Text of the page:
A Gospel that Sets Us Free! The Apocalyptic Gospel

A Gospel that Sets Us Free! The Apocalyptic Gospel April 3, 2015

In a previous post I grabbed Douglas Campbell’s detailed, analytical outline of what he calls “Justification Theory,” a view of the gospel that is shaped by a kind of merits and credits (though in divine reckoning), and today I want to grab the theory he thinks Paul adhered to, a more liberation gospel, one that sets us free. It comes from his book The Deliverance of God: An Apocalyptic Rereading of Justification in Paul.

At the end of the post I re-post the original Justification Theory post. It’s a good day to be considering the gospel and its glorious benefits, whether you are more of a Justification Theory person or an Apocalyptic Theory person. (Campbell himself does not think Paul himself was a Justification Theorist but thinks instead it was the “gospel” — in at least ironic form — of his opponents.)

Big question: How does one evangelize in this “apocalyptic gospel” approach? How does that differ from evangelism in the Justification Theory approach?

The First Phase: Unconditional Deliverance 

1a. Salvation has arrived for the “brothers” unconditionally, at the behest of the Father, through the Son, bringing a spectrum of blessings — life, peace, hope, glory, dominion, reconciliation, atonement, ethical capacity, and so on.

1b. It is a dramatic, apocalyptic deliverance, inaugurating certain fundamental changes, and thereby prompting a reevaluation of the human problem in its light.

The Second Phase: A Retrospective Characterization of the Problem 

2a. The powers of Sin and Death have entered the world by way of the original transgression of Gods commandment by humanity — an Adamic narrative.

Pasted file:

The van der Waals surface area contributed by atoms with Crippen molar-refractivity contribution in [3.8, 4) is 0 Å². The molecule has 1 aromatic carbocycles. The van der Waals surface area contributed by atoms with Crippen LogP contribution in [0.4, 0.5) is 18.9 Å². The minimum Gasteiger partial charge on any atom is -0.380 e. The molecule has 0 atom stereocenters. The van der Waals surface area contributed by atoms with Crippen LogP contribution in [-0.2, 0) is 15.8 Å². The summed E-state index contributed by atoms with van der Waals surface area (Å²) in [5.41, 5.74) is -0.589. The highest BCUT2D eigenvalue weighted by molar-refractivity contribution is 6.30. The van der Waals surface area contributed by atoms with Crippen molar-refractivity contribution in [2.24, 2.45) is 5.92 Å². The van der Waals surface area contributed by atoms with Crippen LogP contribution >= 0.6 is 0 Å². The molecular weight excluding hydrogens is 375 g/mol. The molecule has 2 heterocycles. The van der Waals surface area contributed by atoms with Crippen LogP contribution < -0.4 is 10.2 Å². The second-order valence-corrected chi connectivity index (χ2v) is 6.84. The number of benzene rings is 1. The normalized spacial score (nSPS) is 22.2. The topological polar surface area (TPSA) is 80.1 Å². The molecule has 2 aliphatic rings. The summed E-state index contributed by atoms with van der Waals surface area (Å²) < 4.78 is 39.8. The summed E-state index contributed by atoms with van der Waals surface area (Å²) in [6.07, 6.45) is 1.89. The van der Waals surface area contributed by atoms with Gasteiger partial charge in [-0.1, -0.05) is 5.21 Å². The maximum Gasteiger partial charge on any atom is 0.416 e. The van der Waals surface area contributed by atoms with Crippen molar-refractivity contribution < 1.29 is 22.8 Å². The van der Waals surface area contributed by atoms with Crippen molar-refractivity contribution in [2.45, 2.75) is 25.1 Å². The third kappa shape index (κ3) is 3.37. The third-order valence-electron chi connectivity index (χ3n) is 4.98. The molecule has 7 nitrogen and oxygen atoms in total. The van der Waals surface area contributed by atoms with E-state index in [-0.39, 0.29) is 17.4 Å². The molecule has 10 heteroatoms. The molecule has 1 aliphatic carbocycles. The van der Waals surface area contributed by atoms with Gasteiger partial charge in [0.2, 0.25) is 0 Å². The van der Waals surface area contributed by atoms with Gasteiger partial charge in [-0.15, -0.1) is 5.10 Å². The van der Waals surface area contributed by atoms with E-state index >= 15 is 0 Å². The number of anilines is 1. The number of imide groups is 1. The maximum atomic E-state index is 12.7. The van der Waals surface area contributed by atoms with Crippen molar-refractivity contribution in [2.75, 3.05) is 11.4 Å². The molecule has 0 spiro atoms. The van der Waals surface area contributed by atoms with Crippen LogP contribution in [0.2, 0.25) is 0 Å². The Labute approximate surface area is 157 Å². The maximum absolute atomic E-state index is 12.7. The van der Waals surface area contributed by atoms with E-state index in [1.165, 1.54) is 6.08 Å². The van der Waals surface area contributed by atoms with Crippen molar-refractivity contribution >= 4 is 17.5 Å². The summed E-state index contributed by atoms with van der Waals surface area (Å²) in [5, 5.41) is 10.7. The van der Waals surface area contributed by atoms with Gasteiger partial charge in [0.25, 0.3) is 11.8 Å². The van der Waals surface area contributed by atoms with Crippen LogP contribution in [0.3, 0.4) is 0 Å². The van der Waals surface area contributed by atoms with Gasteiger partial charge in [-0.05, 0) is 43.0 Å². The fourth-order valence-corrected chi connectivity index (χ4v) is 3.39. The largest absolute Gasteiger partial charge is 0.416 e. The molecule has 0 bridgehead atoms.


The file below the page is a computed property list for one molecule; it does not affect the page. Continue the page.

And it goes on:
2b. These hostile powers have taken up residence in human flesh.

2c. Humanity, powerless ultimately to resist, is effectively enslaved — ruled and oppressed by way of “sinful passions,” and hence oriented by and toward Sin and Death.

2d. The existence of humanity is consequently wretched, and its destiny is death.

2e. Any ongoing presence of a divine commandment exacerbates the problem, as Sin manipulates such instructions to create more transgressions!

2f. Unredeemed humanity now cannot comprehend either the problem or the solution.

The Saving Phase: The Father Sends the Son 

3a. The Father views enslaved humanity with benevolence, desiring to help them.

3b. He sends his only beloved Son into this situation, to assume its distorted, Adamic ontology — its flesh. (3a is proved by 3b.)

3c. The Son consents to enter this existence, to suffer, and to die, thereby demonstrating his benevolence. In this act, Adamic ontology, or the flesh, as it is present in him, is also executed — an event that can be described in some sense as “atoning.”

3d. The Son is raised from the dead to new life, thereby entering the new age — the age to come — as its firstborn and “image.”

3e. The Son is glorified and enthroned on high; his eternal messiahship and inheritance are thereby affirmed.

The Saving Phase: The Spirit Incorporates Humanity in Christ 

4a. The Spirit now “maps” humanity onto Christ’s trajectory.

4b. Humans participate first in his martyrological journey, thereby dying; in so doing, their Adamic ontology is executed.

4c. Humans participate also in his messianic and eschatological journey, thereby living; in so doing, they receive a new ontology — a new flesh free from the powers of Sin and Death, and a new inheritance.

4d. This salvation is fundamentally liberative (in an instance of negative liberty); it is a deliverance from slavery!

4e. The salvific process is best symbolized by immersion, that ritual being interpreted as a dying and rising with Christ.

4f. The new situation for Christians is typically summarized by Paul with the phrase “in Christ,” or its close equivalent — a metaphor of location.

4g. This new situation is fundamentally communal and interpersonal: Christians join a community rooted in a divine communion.

4h. Implicit in this is a new conception of personhood, as precisely relational — within a communion.

Now to Campbell’s “justification theory.”

Justification Theory

Douglas A. Campbell, The Quest for Paul’s Gospel: A Suggested Strategy (2005), 160-162.

The first phase: the rigorous contract

The opening progression

1 a.     God is omnipotent (and presumably also omnipresent and omniscient).

1 b.      God’s omnipotence is known to everyone from the cosmos without (1a from 1b).

1c.      God is just.

1d.       The content of righteousness derives from God’s moral nature (1d derives from 1c).